From a business perspective, the recent pandemic has already materially disrupted service lines, consumer demands and, ultimately, financial stability. We do not have a crystal ball (sadly), but the risks to businesses and business leaders who do not plan ahead and prepare for a financial downturn are a stark reality.
Our specialist teams regularly advise financially distressed companies, trustees and individuals in a contentious and non-contentious context. We would like to help you with navigating a safe path through these difficult times and are uniquely placed to offer cross border advice and assistance due to our teams in Jersey, Guernsey, Cayman and the British Virgin Islands. We also maintain a network of stellar legal firms and individuals around the globe.
The starting point is to understand the true financial health of the company. The existence or threat of insolvency raises a series of important legal considerations before any further steps are taken. Ignoring these considerations can, sadly, result in severe adverse repercussions and, in some circumstances, personal liability.
Below, we have set out a check list of key considerations for directors who might find themselves at the helm of a company in financial difficulty.
Get a good grip on the current and projected financials of the company. Speak with your financial adviser and insist upon a clear written explanation before making any material decisions.
Consider whose interests you are protecting. In a solvent situation your duties are to the shareholders. In an insolvent situation your duties are to the creditors. You must bear both classes in mind where the company might be or is near insolvency.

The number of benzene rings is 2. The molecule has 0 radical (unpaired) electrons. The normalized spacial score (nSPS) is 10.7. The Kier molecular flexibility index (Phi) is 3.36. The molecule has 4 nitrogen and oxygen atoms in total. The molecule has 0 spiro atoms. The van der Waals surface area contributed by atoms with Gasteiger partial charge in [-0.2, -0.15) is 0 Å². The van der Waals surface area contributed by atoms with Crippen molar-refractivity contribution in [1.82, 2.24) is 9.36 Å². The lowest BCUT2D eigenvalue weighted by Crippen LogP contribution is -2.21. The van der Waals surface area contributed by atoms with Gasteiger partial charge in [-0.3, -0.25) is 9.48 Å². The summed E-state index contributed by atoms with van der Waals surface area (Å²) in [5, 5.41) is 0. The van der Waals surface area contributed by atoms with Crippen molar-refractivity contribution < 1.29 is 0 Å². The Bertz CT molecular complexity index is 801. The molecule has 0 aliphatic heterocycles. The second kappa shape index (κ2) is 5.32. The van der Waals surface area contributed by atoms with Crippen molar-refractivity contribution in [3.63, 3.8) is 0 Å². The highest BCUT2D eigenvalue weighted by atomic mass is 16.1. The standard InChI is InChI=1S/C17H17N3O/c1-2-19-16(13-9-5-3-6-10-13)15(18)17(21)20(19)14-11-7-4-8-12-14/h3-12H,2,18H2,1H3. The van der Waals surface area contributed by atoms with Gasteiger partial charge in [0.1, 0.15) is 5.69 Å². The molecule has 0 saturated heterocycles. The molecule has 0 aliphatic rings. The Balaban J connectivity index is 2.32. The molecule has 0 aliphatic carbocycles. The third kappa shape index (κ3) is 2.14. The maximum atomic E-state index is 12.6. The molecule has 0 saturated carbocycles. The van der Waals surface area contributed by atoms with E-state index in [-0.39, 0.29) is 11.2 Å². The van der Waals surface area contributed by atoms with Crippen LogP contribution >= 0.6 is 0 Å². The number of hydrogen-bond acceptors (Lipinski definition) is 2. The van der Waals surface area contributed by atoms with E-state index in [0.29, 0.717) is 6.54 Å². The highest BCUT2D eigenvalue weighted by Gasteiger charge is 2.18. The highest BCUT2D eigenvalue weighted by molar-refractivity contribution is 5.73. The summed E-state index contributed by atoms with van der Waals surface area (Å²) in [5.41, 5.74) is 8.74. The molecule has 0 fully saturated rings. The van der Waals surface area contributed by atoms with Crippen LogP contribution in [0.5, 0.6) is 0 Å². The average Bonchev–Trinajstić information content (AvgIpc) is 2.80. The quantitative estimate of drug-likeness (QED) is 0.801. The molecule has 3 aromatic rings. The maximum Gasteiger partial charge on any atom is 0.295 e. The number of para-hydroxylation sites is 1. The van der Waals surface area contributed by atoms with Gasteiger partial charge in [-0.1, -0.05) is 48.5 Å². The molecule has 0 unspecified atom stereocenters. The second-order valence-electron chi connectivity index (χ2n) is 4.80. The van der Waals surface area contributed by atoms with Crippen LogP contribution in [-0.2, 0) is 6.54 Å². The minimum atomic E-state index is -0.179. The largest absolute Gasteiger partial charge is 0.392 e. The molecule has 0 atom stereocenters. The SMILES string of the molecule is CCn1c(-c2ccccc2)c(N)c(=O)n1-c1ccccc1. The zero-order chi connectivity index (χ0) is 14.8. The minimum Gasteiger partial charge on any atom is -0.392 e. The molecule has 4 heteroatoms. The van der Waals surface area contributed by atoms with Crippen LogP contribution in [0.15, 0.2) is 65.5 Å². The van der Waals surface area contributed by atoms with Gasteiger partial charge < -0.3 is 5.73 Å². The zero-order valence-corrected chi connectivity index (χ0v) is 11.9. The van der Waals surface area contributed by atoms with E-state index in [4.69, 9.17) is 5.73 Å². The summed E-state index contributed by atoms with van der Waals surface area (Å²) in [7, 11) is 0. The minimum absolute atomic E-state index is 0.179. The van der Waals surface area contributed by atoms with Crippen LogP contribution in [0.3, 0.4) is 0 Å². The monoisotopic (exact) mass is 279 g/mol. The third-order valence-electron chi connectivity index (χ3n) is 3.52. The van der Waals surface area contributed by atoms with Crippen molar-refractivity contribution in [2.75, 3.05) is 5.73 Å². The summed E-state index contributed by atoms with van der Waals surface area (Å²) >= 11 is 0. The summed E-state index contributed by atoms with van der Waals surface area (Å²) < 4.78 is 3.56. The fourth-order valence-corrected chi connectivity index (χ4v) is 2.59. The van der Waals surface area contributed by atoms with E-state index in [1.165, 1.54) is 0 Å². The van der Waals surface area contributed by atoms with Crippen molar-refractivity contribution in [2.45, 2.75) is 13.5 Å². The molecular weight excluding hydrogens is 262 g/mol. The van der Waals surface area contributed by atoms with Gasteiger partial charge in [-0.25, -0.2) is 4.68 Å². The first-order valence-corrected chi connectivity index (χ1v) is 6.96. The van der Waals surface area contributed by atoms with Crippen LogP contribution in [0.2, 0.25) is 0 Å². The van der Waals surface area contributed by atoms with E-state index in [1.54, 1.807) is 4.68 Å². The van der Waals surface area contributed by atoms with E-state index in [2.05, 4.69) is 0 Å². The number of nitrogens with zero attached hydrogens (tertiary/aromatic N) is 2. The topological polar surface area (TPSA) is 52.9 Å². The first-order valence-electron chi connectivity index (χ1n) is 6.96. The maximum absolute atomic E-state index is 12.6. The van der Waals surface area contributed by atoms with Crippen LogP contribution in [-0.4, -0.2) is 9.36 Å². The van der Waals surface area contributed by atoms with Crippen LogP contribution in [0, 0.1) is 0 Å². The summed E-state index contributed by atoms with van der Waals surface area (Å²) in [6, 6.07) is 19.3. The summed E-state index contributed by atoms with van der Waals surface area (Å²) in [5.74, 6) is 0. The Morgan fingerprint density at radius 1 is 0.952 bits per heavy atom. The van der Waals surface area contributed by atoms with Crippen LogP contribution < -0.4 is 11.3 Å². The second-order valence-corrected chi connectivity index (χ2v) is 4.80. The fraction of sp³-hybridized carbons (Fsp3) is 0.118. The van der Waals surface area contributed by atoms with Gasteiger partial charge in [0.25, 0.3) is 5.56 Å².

Liaise with the company’s stakeholders early on. In particular, maintain a healthy and constructive communication channel with the company’s main financing creditors. This can often avoid incurring considerable time and cost and, ultimately, these allies can help save the company from liquidation.
What are the company’s immediate and future debt obligations, including the payment of salaries? Can or should the company look to legally extricate itself from any of these obligations to reduce its outgoings? Equally, what amounts are due to the company – has an analysis of the company’s options and prospects of recovery in the event of non-payment by a delinquent debtor been carried out? If possible, look to reach agreements with debtors in order to maintain cash flow and avoid the time and cost associated with legal proceedings.
Keep detailed records. Have regular board meetings and produce sufficiently detailed minutes. This is necessary at the best of times but has a heightened importance during a crisis. Always document your decision making and require others within your company to do the same. Make notes of telephone calls and oral discussions.
Review your professional indemnity insurance and the level of cover. Pay particular attention to the company’s reporting obligations.
No matter how bad things might get, never compromise on regulatory obligations (if applicable).
Seek advice in relation to the potential restructuring of the business in order to cut costs and improve revenue. However, if there is no alternative but to wind up the company, consider how best to achieve this in an orderly and cost-effective manner. Look to utilise the insolvency procedure that will result in the greatest return for the company’s stakeholders.
We recognise that these are challenging times and we sincerely hope that they pass soon.
Over the coming weeks and months, we will be providing updates and briefings on topics that will directly be impacted by the current pandemic.
Collas Crill prides itself on being easy to do business with; we take a hands on approach and are here to help in these uncertain times.